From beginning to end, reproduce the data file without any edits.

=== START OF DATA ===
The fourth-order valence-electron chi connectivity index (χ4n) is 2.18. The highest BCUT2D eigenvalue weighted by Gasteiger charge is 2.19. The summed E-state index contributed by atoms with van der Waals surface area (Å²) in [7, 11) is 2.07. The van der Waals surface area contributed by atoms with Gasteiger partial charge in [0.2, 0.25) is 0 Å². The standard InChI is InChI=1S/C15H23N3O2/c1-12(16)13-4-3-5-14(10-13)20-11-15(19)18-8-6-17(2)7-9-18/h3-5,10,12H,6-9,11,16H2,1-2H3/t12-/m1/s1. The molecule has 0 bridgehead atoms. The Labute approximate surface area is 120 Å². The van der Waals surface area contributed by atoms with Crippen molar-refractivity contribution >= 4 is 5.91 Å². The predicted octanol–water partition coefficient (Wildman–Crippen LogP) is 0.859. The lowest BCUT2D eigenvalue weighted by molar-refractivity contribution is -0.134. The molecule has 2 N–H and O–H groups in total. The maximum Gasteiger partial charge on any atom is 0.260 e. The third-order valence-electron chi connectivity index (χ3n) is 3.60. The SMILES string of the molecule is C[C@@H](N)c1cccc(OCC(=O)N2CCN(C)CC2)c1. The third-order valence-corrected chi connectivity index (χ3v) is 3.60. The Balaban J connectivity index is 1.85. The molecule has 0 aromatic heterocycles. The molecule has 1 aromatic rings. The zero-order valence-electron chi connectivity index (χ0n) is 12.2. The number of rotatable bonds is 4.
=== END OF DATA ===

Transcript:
The fourth-order valence-electron chi connectivity index (χ4n) is 2.18. The highest BCUT2D eigenvalue weighted by Gasteiger charge is 2.19. The summed E-state index contributed by atoms with van der Waals surface area (Å²) in [7, 11) is 2.07. The van der Waals surface area contributed by atoms with Gasteiger partial charge in [0.2, 0.25) is 0 Å². The standard InChI is InChI=1S/C15H23N3O2/c1-12(16)13-4-3-5-14(10-13)20-11-15(19)18-8-6-17(2)7-9-18/h3-5,10,12H,6-9,11,16H2,1-2H3/t12-/m1/s1. The molecule has 0 bridgehead atoms. The Labute approximate surface area is 120 Å². The van der Waals surface area contributed by atoms with Crippen molar-refractivity contribution >= 4 is 5.91 Å². The predicted octanol–water partition coefficient (Wildman–Crippen LogP) is 0.859. The lowest BCUT2D eigenvalue weighted by molar-refractivity contribution is -0.134. The molecule has 2 N–H and O–H groups in total. The maximum Gasteiger partial charge on any atom is 0.260 e. The third-order valence-electron chi connectivity index (χ3n) is 3.60. The SMILES string of the molecule is C[C@@H](N)c1cccc(OCC(=O)N2CCN(C)CC2)c1. The third-order valence-corrected chi connectivity index (χ3v) is 3.60. The Balaban J connectivity index is 1.85. The molecule has 0 aromatic heterocycles. The molecule has 1 aromatic rings. The zero-order valence-electron chi connectivity index (χ0n) is 12.2. The number of rotatable bonds is 4.